Sunday, August 9, 2009

Cortona, Italy

Frances Mayes's Under the Tuscan Sun drew us to Cortona, Italy, ten years ago. We took a train from Florence to Arezzo then hopped a bus to discover what would be one of our favorite cities in Italy and two of our favorite Italians. There was only one other person on the bus. Andreina Giunchi of Arezzo began talking to us in Italian. She invited us to stop by her husband's art exhibit in Cortona. We followed her to what would flourish into one of the greatest friendships of our lives.

We were immediately impressed with the works of Emilio Giunchi. One of Italy's renowned artists, Emilio, who goes under the name Zenone, captures Tuscany as no other artist can. We loved his work and bought our first Zenone. Today our home has about 16 Zenone works.

Emilio knew that day that we yearned to get a glimpse of Mayes's now famous Bramasole. Emilio took us to a Cortona bar to get directions. A group of Italian women sipping their afternoon expresso yelled to the waiter, "Get the telephone book. We will call her so you can meet her." I said that was not what Americans would do. We are a private people. However, in Italy everyone is family. They paid no heed. As one of the women's fingers read the telephone book, another woman entered the bar. She quickly learned what tables of Cortona residences were doing. "Oh, I just took Frances Mayes to the airport. She has to return to the United States to attend a wedding." We finally got the directions to Bramasole and got our first glimpse of the home Mayes describes in her bestseller.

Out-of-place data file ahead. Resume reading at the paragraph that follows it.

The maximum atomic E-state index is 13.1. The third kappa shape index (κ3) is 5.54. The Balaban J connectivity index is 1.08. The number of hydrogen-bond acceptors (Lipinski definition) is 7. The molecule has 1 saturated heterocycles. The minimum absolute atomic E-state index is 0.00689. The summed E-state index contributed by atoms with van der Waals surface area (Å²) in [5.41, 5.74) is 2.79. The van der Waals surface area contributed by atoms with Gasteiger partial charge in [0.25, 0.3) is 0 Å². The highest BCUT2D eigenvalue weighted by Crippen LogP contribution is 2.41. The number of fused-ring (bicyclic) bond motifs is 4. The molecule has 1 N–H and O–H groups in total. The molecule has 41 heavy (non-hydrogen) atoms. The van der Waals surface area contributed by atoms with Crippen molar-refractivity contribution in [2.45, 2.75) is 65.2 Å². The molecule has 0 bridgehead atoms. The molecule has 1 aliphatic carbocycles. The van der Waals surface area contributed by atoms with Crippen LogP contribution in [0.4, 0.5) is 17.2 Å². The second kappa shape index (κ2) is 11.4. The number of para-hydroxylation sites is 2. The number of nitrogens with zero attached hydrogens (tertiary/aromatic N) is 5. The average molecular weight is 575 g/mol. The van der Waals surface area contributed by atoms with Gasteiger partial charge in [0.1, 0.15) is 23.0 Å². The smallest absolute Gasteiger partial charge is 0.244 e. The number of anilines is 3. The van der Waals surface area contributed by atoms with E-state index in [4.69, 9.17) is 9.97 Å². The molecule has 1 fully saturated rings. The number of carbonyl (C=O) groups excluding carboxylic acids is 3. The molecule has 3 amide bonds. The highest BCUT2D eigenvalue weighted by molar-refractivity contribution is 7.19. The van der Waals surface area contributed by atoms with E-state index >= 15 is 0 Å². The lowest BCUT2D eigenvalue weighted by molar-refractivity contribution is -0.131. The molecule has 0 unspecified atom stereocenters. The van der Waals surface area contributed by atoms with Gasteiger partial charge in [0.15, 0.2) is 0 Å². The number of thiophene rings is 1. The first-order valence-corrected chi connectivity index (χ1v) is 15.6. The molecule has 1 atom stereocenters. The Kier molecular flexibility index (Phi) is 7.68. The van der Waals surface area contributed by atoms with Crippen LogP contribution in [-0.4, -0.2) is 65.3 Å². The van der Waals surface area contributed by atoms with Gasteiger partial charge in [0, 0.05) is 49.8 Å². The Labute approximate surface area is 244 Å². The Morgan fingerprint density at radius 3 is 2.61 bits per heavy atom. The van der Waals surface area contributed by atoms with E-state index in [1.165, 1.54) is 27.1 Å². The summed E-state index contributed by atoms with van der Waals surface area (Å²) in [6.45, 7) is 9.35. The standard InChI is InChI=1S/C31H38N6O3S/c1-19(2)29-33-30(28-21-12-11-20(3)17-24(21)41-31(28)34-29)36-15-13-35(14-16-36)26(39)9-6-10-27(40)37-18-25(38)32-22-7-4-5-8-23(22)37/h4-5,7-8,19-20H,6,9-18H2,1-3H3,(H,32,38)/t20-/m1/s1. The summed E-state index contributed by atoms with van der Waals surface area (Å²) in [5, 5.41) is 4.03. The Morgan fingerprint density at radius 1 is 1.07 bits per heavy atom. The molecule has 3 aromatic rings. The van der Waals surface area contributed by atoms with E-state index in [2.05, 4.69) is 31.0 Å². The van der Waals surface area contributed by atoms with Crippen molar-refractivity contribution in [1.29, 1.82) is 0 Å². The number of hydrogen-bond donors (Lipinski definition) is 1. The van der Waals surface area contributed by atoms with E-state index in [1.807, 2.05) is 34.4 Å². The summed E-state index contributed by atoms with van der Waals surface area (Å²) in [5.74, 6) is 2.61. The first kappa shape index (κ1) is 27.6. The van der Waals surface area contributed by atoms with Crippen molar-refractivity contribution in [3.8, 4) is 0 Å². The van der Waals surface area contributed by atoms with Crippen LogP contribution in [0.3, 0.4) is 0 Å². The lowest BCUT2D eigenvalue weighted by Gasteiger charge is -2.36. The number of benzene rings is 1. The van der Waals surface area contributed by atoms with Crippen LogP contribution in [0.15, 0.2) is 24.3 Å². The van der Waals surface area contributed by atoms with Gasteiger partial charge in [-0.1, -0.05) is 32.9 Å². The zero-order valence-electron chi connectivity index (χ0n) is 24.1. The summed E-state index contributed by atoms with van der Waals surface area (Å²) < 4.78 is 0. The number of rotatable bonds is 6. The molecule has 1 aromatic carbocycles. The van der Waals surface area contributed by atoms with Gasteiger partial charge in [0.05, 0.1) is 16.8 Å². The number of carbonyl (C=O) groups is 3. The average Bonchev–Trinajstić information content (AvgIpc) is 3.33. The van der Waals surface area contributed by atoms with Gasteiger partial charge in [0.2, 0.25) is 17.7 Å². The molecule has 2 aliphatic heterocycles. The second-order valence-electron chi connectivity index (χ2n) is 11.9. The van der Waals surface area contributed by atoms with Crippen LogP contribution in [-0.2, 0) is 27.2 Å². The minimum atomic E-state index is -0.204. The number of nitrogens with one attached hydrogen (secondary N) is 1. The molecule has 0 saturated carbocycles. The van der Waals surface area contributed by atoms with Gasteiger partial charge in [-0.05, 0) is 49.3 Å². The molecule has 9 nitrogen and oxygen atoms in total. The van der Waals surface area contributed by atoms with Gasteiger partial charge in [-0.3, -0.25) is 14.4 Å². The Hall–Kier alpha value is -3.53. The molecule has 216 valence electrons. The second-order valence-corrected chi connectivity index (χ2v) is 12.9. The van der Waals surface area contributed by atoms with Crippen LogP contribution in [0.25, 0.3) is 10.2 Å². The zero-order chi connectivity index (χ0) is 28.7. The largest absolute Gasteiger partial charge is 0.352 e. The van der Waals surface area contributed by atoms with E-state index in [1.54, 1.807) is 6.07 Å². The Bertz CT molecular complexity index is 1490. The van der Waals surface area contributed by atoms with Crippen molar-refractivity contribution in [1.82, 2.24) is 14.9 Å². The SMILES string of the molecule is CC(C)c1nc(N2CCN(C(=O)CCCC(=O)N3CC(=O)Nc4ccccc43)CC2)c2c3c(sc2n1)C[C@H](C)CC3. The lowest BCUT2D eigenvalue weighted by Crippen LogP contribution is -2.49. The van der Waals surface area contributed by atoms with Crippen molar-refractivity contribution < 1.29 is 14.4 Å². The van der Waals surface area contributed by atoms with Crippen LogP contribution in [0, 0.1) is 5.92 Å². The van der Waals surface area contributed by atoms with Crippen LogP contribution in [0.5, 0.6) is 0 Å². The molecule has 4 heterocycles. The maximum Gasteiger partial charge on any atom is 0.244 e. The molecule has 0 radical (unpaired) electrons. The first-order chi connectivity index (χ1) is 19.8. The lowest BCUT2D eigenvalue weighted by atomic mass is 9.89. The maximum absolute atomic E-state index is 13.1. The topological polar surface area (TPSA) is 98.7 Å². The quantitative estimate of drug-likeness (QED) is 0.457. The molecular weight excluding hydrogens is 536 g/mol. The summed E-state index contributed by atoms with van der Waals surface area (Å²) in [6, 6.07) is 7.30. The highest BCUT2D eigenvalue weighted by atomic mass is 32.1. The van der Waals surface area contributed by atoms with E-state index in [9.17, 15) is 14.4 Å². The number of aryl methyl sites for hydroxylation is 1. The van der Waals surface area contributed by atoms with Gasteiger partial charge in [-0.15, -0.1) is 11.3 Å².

Some months later we did get to meet Mayes, a former San Francisco State English professor, at a Pasadena book signing. I told her about our Cortona adventure and our first look at her Italian home. She scribbled her email on a piece of paper and said to keep in touch. Unfortunately, that paper vanished, but we continue to travel to Cortona and we take morning walks where we pass Bramasole.

Since our first meeting, Andreina and Emilio have introduced us to the beauty of Italy. We have spent vacations together in Troppea, Ponza and Rimini as well as Rome, where Andreina arranged for us to be invited to special ceremonies with Pope John Paul II. And I have spent most of my birthdays the past few years at their home. We returned to Cortona this past summer on a weekend break from teaching to see another Zenone Cortona exhibit! We returned many times while working in Florence and, as usual, spent our last day at their home. Andreina, by the way, is the best cook in Italy.

They finally came to America two years ago, where Emilio had his first international showing at our home. The 15 paintings he brought sold out. We are hoping for a second international showing in Palm Desert soon.

It goes to show that you never know whom you will meet in a day.

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